That much was clear at the Grammys last night, where the British singer made a triumphant return to the world stage after undergoing throat surgery and received a standing ovation (and a quasi-fist pump from Sir Paul.) She took home six awards, including album of the year.
Riding the wave of good feeling, Vogue has released the 23-year-old’s March cover and its accompanying profile.
The piece, written by Jonathan Van Meter, is a fantastic, if not completely original, look at the singer. It paints the picture of Adele we now know and love: she swears (a lot), is extremely open about her relationships and is super funny. The most surprising revelation? She’s never writing a breakup record again: “I’m done with being a bitter witch.”
As New York Magazine’s the Cut blog points out, the piece doesn’t make mention of Adele’s figure at all. Instead, the focus is on her voice. The pictorial is another matter.
When the cover and two accompanying photos from the pictorial were posted to Buzzfeed, the comments section filled up with accusations that the photos had been altered. The Daily Mail’s comments section was filled with similar criticisms.
Without a doubt, Adele looks beautiful on the cover and in the pictorial. Lady has a gorgeous set of peepers and some incredible skin. And the shots are meant to be glamourous in an over-the-top, fabulous way, which they are.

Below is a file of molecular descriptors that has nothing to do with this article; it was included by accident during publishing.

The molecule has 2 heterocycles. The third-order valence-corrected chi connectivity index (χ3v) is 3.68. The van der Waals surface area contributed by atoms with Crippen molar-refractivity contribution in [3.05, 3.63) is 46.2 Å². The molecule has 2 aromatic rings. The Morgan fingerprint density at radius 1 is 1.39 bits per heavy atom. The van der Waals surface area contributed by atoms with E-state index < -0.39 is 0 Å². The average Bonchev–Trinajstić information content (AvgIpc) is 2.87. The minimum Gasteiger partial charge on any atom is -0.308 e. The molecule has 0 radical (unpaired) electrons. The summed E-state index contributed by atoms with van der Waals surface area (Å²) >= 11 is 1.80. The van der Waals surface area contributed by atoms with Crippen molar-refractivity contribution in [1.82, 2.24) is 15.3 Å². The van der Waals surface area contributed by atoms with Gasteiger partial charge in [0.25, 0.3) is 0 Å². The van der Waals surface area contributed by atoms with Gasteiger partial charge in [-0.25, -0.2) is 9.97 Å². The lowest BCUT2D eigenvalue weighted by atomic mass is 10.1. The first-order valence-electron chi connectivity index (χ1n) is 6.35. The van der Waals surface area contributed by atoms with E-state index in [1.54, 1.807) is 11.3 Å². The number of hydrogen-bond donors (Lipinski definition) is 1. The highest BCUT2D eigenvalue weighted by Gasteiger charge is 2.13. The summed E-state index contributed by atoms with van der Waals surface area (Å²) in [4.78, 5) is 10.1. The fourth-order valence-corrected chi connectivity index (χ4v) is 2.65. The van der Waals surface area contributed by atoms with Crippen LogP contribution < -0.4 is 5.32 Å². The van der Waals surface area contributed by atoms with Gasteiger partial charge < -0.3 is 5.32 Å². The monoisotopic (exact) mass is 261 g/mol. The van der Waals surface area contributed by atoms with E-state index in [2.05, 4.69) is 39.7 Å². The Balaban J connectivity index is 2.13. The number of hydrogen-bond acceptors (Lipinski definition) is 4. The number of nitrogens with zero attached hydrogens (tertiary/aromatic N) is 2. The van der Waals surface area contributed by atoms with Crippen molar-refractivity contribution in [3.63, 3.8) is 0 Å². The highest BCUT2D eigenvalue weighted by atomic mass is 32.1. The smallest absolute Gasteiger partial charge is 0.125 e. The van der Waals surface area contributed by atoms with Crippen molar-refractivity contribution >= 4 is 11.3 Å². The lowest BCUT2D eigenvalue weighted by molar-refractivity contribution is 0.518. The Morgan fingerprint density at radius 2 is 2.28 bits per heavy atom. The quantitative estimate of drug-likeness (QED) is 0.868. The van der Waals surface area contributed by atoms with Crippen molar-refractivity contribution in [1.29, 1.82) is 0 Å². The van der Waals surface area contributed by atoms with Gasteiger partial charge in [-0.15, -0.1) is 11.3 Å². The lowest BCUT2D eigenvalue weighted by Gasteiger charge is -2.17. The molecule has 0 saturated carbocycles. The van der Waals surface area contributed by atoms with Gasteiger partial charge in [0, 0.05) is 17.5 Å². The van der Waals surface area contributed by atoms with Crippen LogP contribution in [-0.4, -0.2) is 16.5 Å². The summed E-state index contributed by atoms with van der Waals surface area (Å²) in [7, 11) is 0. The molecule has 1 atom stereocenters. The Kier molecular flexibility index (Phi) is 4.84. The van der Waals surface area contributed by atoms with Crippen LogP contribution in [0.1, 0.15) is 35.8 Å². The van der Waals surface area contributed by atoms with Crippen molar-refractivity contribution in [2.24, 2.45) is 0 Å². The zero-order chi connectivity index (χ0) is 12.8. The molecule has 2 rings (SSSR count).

But there are certainly photos, mainly this one, that appear as if they have been altered. Even if they haven’t — lighting and makeup could be the culprits — it’s questionable why Adele has been dressed in a corset belt.
Vogue came under similar fire when Adele was featured in a 2009 issue of the magazine, flat on a bed with her face partially covered by her hand.
Magazines alter pictures of celebrities. That’s a fact of life. But for Adele, this seems more significant when one considers the backlash Chanel fashion designer Karl Lagerfeld felt when he called her “a little too fat.” (He later apologized). Adele took the rude comment in great stride, telling People, “I’ve never wanted to look like models on the cover of magazines. . . . I represent the majority of women, and I’m very proud of that.”
It’s great that the profile didn’t mention Adele’s shape. There’s really no need to. But perhaps any magazine that plans to celebrate Adele should listen when she says she doesn’t need to look like a model. She just needs to be herself. We love who she is already.